"I learned a tremendous amount from him," Harris said. "A lot of little stuff that accumulates into big stuff. We did a lot of shooting. And I learned a lot about the history of the game, and how to have the right mindset for it."

In short, Harris learned that if he wanted to be a pro, he had to prepare like one. So every day at Tennessee, save for Sunday, Harris did basically double or triple the amount of work that was required of him. Remember that the NCAA limits student-athletes to 20 hours per week of activity pertaining to their sport. Any additional work has to be done on a player's own time.

Harris seemed to improve every game he played. He finished second on his team in scoring and rebounding and racked up eight double-doubles, the most of any player in Pearl's largely successful six seasons. Typical of his play was a mid-January game against Georgia in which he contributed 15 points, five rebounds, four assists, five blocked shots and three steals.

"He's an all-around player," Forbes said. "I don't know if he has one certain skill that you say is NBA, like, 'wow.' But his all-around game, and his basketball IQ ... put it this way: He'll be able to pick things up pretty quickly in the NBA. And as he matures and gets older, his game will catch up."

New Tennessee coach Cuonzo Martin had held out the briefest bit of hope Harris would hang around another year and play for him. That won't happen, but Martin, who as a Purdue assistant recruited the likes of Robbie Hummel, E'Twaun Moore and JaJuan Johnson, was able to coach Harris in individual workouts this spring. He saw enough to know that Harris is special.

"Very intelligent, very mature," Martin said, echoing what everyone says about Harris. "His approach to workouts is unbelievable. I try to get into the office early in the morning and get in a workout. Tobias would always be in the gym before me -- and we're talking 6:30 -- and then be back in at 3 p.m. to work out with the team. He also finished strong in the classroom.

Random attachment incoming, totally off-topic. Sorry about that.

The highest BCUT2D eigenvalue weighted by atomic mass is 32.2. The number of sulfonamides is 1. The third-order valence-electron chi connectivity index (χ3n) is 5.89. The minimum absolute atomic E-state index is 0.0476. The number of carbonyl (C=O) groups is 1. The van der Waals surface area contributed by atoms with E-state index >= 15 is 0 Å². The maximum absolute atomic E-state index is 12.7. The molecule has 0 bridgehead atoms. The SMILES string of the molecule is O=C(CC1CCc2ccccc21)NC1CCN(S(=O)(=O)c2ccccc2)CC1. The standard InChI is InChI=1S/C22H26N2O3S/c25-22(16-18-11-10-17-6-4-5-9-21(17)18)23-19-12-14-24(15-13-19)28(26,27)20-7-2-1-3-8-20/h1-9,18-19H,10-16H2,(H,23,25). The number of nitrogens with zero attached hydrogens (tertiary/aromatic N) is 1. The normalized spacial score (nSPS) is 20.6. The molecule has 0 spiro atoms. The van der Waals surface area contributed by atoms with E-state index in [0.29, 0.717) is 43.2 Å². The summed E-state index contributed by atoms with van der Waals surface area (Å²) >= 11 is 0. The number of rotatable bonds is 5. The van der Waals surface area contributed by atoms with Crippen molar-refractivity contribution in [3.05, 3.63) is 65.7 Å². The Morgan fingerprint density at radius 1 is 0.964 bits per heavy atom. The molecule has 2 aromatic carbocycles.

"He's very impressive for a young guy as far as his mental approach."

If just one NBA team agrees with that assessment, perhaps Harris will get to shake hands with league commissioner David Stern on draft night.

"I've heard about [being a possible lottery pick]," Harris said. "But I'm not really thinking about that right now. My whole thing is to continue to grow and work hard. To me, the big thing is going to a team where I'm the right fit, where I'll have an opportunity to get better and to contribute."

Harris, who was measured at the Chicago combine at just a shade under 6-foot-8 in shoes and weighs 228 pounds, knows his future in the NBA is at the three spot. He'll have to prove he can defend the position and that he can knock down NBA-range 3-point shots.

Martin can attest to Harris' ability to understand what he has to do and develop a plan to get it done.

"This guy's ready," said Martin, who played briefly in the NBA for the Bucks and Grizzlies. "In just the short amount of time I was around him, I know that. He's the type of kid that, if he'd have said, at 6-8 I'm going to come back to college and be a two guard, he could have been a two guard. I think NBA teams will realize right away what he's all about."

Chris Dortch is the editor of the Blue Ribbon College Basketball Yearbook. You can email him here, follow him on Twitter and listen to the Blue Ribbon College Basketball Hour.